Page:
Opinion and analysis of the day's music news.

A Second Look At Reuters' Sales Report
-- If you read a Reuters article on Monday about flat U.S. digital sales, keep reading to get the full picture. The article had a number of problems that merit clarification.

The least of the problems is the fact that Reuters was using Nielsen sales data from the first half of 2010. We're almost to the end of the third quarter, so sales data from January to June is well outdated. Reuters lucked out here. Track sales are down 1% compared to being flat at the end of June. So not a lot of change in the last three months.
In seeking an explanation for flat track sales, a Nielsen executive explained the trend could be explained by weak consumer confidence, low appeal of new music and confusion over a multitude of sources for legal downloads. But left out was this: Variable pricing was introduced at iTunes in early April of 2009. Thus, the door was opened for labels to raise track prices to $1.29 from $0.99 as they saw fit. That one factor is definitely responsible for lower track sales and cannot be overlooked.

Reuters' biggest error was completely forgetting about digital album sales. As noted in Billboard's July 7 post on mid-year SoundScan figures, digital albums were up 12.7%. As of September 19, digital album sales were up about 13%.

So if track sales are flat - or down a percent - and digital albums are up 13%, what's the net impact? What happens when you add a la carte downloads and tracks acquired in album purchases? Using the sales data in Billboard's July 7 post, and assuming 11 tracks per album, total tracks sold increased 5.4% in the first half of 2010.

After the original story ran, Reuters fixed the story by adding a sentence about digital albums: "When combined with the growth in digital album sales, overall digital music sales were up over 5 percent in the U.S." It also changed the headline. But from TechWeek to Portfolio, websites that picked up the original Reuters story failed to catch its update. Their readers have been left with an inaccurate view of digital sales in the U.S. (Reuters, Billboard.biz)

Report: Radio Still Tops For In-car Play
-- A survey by Vision Critical says radio is still by far the most popular form of listening in the car. Eighty five percent of U.S. respondents listen to broadcast radio while driving while 49% listen to CDs and cassettes, 23% listen to music through a portable device such as an iPod and 16% listen to satellite radio.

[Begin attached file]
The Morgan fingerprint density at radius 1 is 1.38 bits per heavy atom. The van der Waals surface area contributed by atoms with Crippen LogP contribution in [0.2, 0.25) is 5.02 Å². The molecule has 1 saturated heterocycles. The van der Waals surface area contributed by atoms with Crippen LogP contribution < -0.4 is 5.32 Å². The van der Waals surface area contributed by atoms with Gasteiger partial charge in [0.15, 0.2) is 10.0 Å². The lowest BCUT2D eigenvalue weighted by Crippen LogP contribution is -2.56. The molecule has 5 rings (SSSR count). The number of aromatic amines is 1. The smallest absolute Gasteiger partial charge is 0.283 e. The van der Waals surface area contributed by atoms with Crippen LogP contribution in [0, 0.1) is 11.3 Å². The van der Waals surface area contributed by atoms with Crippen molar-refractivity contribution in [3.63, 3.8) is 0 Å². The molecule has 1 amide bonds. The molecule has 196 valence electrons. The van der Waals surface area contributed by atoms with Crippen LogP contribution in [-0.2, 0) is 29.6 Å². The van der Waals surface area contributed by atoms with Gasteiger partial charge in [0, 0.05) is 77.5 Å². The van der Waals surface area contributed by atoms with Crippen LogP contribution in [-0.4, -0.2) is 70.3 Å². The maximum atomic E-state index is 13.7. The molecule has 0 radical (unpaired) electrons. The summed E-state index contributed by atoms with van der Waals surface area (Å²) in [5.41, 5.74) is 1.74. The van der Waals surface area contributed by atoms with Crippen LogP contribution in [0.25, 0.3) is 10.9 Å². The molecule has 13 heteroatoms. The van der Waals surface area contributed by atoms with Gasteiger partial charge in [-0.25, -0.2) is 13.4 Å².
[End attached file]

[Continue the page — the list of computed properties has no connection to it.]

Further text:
A company like Pandora thinks Internet radio has a lot of potential in the car. So it may feel emboldened that the survey found that 9% of respondents are already streaming audio on a smartphone in the car. In addition, over half of the respondents are interested in new technologies that would allow them to listen to Internet radio or on-demand music and talk shows. (Radio Ink)

Animal Collective Charitable Shoe Line
-- Indie rock band Animal Collective has an interesting charitable project that allows them to venture outside of music. The band will create a line of shoes for Keep, a Los Angeles-based shoe and clothing company. All proceeds from the shoe will go to the Socorro Island Conservation Fund. According to the product page for the Tobin, designed by Avey Tare, advance sales come with an audio cassette of previously unreleased music. (Pitchfork)

Interscope Taps Club Droid App
UrbanWorld Wireless has created a free Android app called Club Droid that offers hip-hop news and geo-specific alerts of parties and events in major cities such as New York, Los Angeles, Chicago, Miami, Atlanta and Las Vegas. Interscope Records will promote parties, music showcases and artist meet-and-greets through Club Droid. Teteo Tequila is also a partner in the app. (Mobile Marketer)

Target To Open Mini Stores
-- Finally, a retailer that's actually opening stores - albeit small ones. Target will open mini stores in urban areas. The retailer is aiming for ten cities including Seattle, San Francisco and Baltimore. The stores will have 60,000 to 100,000 square feet area. No word yet on if the stores will stock music. (AP)

Assorted Links
-- Last.fm listening preferences, displayed visually by age and gender.
(Last.fm blog)

-- Bravado, Universal Music Group's merchandise division, has named
Deane Marcus to general manager. (Press release)

-- Black River Entertainment has purchased Sound Stage studios in
Nashville. (MusicRow)